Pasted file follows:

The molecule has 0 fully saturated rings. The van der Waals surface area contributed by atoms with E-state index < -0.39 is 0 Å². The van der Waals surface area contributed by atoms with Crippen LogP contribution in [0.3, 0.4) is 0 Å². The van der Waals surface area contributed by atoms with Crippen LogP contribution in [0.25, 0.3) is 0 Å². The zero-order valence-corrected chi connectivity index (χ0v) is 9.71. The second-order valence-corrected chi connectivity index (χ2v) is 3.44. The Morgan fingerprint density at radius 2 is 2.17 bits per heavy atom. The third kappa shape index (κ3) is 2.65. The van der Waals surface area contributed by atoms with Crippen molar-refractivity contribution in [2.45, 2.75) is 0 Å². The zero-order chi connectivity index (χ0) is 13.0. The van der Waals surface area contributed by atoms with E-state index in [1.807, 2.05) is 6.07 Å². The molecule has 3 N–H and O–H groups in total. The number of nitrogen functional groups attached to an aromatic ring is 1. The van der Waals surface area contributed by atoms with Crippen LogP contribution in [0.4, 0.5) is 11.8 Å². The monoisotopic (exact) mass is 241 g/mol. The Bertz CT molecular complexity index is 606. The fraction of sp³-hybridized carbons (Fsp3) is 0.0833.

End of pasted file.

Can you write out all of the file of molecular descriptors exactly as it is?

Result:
The molecule has 0 fully saturated rings. The van der Waals surface area contributed by atoms with E-state index < -0.39 is 0 Å². The van der Waals surface area contributed by atoms with Crippen LogP contribution in [0.3, 0.4) is 0 Å². The van der Waals surface area contributed by atoms with Crippen LogP contribution in [0.25, 0.3) is 0 Å². The zero-order valence-corrected chi connectivity index (χ0v) is 9.71. The second-order valence-corrected chi connectivity index (χ2v) is 3.44. The Morgan fingerprint density at radius 2 is 2.17 bits per heavy atom. The third kappa shape index (κ3) is 2.65. The van der Waals surface area contributed by atoms with Crippen molar-refractivity contribution in [2.45, 2.75) is 0 Å². The zero-order chi connectivity index (χ0) is 13.0. The van der Waals surface area contributed by atoms with E-state index in [1.807, 2.05) is 6.07 Å². The molecule has 3 N–H and O–H groups in total. The number of nitrogen functional groups attached to an aromatic ring is 1. The van der Waals surface area contributed by atoms with Crippen LogP contribution in [0.4, 0.5) is 11.8 Å². The monoisotopic (exact) mass is 241 g/mol. The Bertz CT molecular complexity index is 606. The fraction of sp³-hybridized carbons (Fsp3) is 0.0833.